Until Tom Dust founded the University of Alberta 21st Century Marching Band in 2016, there hadn’t been a marching band on campus since 1968.
U of A students can play in the band as an accredited class, and community members are also welcome to join. Only together for May, the band practices twice a week and marches in three parades. Conductor Tom Dust, who is finishing his 29th year as a U of A secondary music education professor, started the marching band with 12 members and now conducts over 50. Dust says he had lots of fun playing in a marching band as a boy and seeing people’s excitement over marching bands during his graduate studies at Indiana University.
“Everyone loves a parade,” Dust says. “I think that’s part of the [band’s] appeal: you’re on parade!”
According to Dust’s research, one of the first bands on campus was a military marching band sponsored by the Canadian Officer Training Core (COTC). Later, in the 1960s, the Student’s Union sponsored the student-led University of Alberta Golden Bears Marching Band. Dust says the Students’ Union also paid for a concert band and jazz band until 1968, when they gave up on the band business and gave their instruments and equipment to the Department of Music. Dust says the 21st Century Marching Band’s first set of drums came from the 1960s band.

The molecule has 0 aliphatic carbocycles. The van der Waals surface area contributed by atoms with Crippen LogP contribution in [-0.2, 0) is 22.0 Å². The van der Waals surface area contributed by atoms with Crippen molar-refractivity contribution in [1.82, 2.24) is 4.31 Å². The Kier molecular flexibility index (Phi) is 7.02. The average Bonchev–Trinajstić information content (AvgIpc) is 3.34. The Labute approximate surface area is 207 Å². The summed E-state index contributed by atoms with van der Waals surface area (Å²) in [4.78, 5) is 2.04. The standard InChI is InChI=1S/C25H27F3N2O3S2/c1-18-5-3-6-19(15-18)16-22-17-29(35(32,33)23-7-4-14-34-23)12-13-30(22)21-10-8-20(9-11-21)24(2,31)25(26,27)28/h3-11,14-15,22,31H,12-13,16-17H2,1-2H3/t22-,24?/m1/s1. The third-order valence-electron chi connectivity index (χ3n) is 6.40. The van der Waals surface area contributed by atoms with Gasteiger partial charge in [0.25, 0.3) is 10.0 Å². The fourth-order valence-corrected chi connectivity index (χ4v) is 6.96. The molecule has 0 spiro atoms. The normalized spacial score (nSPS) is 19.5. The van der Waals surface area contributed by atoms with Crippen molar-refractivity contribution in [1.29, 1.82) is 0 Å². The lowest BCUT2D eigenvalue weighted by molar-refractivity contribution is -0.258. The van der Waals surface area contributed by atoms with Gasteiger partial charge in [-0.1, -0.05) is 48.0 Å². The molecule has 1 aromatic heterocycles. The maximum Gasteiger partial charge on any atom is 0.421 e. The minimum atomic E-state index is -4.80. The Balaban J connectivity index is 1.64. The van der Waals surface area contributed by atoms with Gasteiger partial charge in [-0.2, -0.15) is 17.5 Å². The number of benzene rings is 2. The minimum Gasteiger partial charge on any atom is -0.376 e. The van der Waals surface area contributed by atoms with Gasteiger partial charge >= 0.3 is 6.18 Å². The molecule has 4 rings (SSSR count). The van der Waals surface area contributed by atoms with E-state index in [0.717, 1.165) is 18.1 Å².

The band consists of members of all disciplines, ages, and musical abilities, ranging from junior high students to recent master’s degree graduates. Dust says his high school daughters, who play in the band, started bringing their friends—and their friends started bringing more friends.
“I am blown away by how excited the high school kids are that are in the band,” Dust says. “I just never thought that would be the case.”
According to Dust, many people join to practice their instrument or have never been a part of marching band before and see it as a fun opportunity. Jennifer McFarlane, a recent Masters of Elementary Education graduate, joined the band three years ago to learn the trombone. McFarlane’s fiancée also plays trumpet in the band.
“I thought, ‘Well, I’ve never played a trombone before, [so] I’ll sit in the back and mess around,’” McFarlane says. “But no, in marching band, the trombones are at the front because you will hit somebody with your slide if you’re behind anybody else. Now I’m front and centre!”
Dust conducts the marching band on top of his professorial duties, though he hopes the university can someday hire a full-time band director to conduct the band year-round.
“I’ve got high school students who [have] introduced themselves as future university of Alberta students [in band meetings],”” he says. “I love that sort of community aspect that I never planned; it just happened. I would like it to stay that way.”